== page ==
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Rug vendors anticipate second-half boost in '01

The dawn of the new year-and more importantly, the arrival of a new administration in the White House-are two big reasons why rug manufacturers are filled with a renewed hope for steadier sales increases in rug sales for 2001 and beyond.

However, rug manufacturers are bracing themselves for the next six months, "which is about how long it will take, maybe a little longer, to see a real impact taking effect on people like us," said Jim Bridges, business manager for LaGrange, GA-based Milliken Carpets & Broadloom.

"The second half of the year and beyond we expect will be terrific because by then we'll have the election behind us, oil prices will hopefully have stabilized and the lower interest rates will have taken effect," he added.

So what does that all mean for the rug industry?

It's simple math, said Michael Harounian, a partner at Ebisons Harounian Imports in New York.

"[President-elect George W.] Bush has made certain promises to cut back on our taxes, which means that if you and I can have more money in our pockets we will be able to spend more," Harounian said. "All that will help boost our slowing economy and give us a good 2001, 2002 and 2003. Sure, the first six months will be rough, but things will soon improve."

At the retail level, some rug makers think the discounters will be hardest hit at this year's onset because of the nature of the consumers who shop at those stores.

"It's the same old thing that always happens when the economy begins to slow," said Paul Kershaw, vp and business manager for Greensboro, NC-based Burlington House Floor Accents. "When the consumer is a little more cautious, it's reflected at retail. And normally in those conditions, the low-end stores start tailing off because [their customers] are the ones with the least amount of disposable income."

Not necessarily, argued Pat Moyer, spokesman for Mohawk Rug and Textiles, which sells its product to many discounters. Moyer's philosophy is that it's not so much his company's main customers but more the mid-tier retailers who are poised to take a harder blow until the economy takes its anticipated turnaround.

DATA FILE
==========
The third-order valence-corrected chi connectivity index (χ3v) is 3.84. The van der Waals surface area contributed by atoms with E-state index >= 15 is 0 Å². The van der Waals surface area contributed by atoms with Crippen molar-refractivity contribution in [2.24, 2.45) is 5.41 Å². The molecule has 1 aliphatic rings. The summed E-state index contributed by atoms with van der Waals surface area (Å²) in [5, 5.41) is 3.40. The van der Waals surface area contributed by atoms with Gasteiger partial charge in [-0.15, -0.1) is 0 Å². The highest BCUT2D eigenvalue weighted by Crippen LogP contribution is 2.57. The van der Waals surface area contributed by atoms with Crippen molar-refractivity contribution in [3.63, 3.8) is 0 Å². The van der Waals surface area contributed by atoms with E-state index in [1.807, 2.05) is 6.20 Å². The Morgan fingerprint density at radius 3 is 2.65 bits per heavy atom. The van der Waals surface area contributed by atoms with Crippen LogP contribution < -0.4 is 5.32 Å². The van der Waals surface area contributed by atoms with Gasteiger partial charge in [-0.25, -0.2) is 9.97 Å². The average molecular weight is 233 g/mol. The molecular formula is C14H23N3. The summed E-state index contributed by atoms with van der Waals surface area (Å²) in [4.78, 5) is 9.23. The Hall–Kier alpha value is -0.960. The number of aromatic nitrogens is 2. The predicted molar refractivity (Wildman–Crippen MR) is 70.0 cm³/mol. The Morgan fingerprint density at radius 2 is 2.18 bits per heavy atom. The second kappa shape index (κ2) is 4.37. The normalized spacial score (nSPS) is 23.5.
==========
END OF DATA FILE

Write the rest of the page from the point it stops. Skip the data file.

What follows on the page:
"The middle is what's disappearing," Moyer said. "But the lower end and the higher end continue to grow."

Yet Mohawk is taking measures with its new line of rugs to aggressively cover all bases at retail. Responding to what it says its customers want for 2001, Mohawk this year is introducing at the Atlanta Rug Show "finer rugs with higher price points," namely their new Velvet and Symphony collections ($299 to $399 for a 5 by 8 and $199 to $299 for a 5 by 8, respectively).

"This product is more fashion-forward," Moyer said. "Historically, we have been a $99 to $199 household. Now we are raising our price points. But even so, $399 is still considered low end. The economy is a concern, but we think we'll weather the storm by offering these new prices."

828 International in Greenville, SC, is approaching this new year with an attitude similar to Mohawk's.

"The trend this year will be to produce a higher quality at a lower price," said John Shepherd, ceo. "Prices are definitely going to play a role this year. The key is a great, new look but at a competitive price."

At Atlanta, 828 International will introduce for the first time a line of handmade rugs that feature an upscale look but are priced at $399, still within reach of a lower- to middle-income customer.

"In a slowing economy, people will certainly put off buying a new car, but not purchasing a new rug because it's an affordable way to redecorate your home," Moyer explained. "Even in a recession, people want to make their homes warm and cozy. We actually do a very good business when the economy slows down."

But not all rug manufacturers expect to spend much time worrying about the economy's ups and downs, thanks to the nature of their upper-crust clientele base, they said.

At Trans-Ocean, which recently formed a marketing alliance with Stanton Carpet Corp., president Charles Peck is confident because he believes retailers will axe promotional product first, not special order items like the ones his company produces.

"In a tough economy like the one we are facing, stores don't cancel special orders - they cancel the promotional ones," Peck said. "So much of our product is drop-and-ship and special order that we don't expect to suffer. Our product is still going to be out there because it's not promotional. People who have money are still going to have it during a slow economy."

In the case of Claire Murray, the same holds true.

"This new [White House] administration won't affect my handmade rug business," said Murray, ceo and principal of her company. "For us it depends more upon our designs. Our stores are all in very high-end areas where people have a lot of discretionary income."

The only area of Claire Murray that might be affected, she said, is her wholesale business, which sells her products to "thousands" of upper-end retailers, including catalogs.

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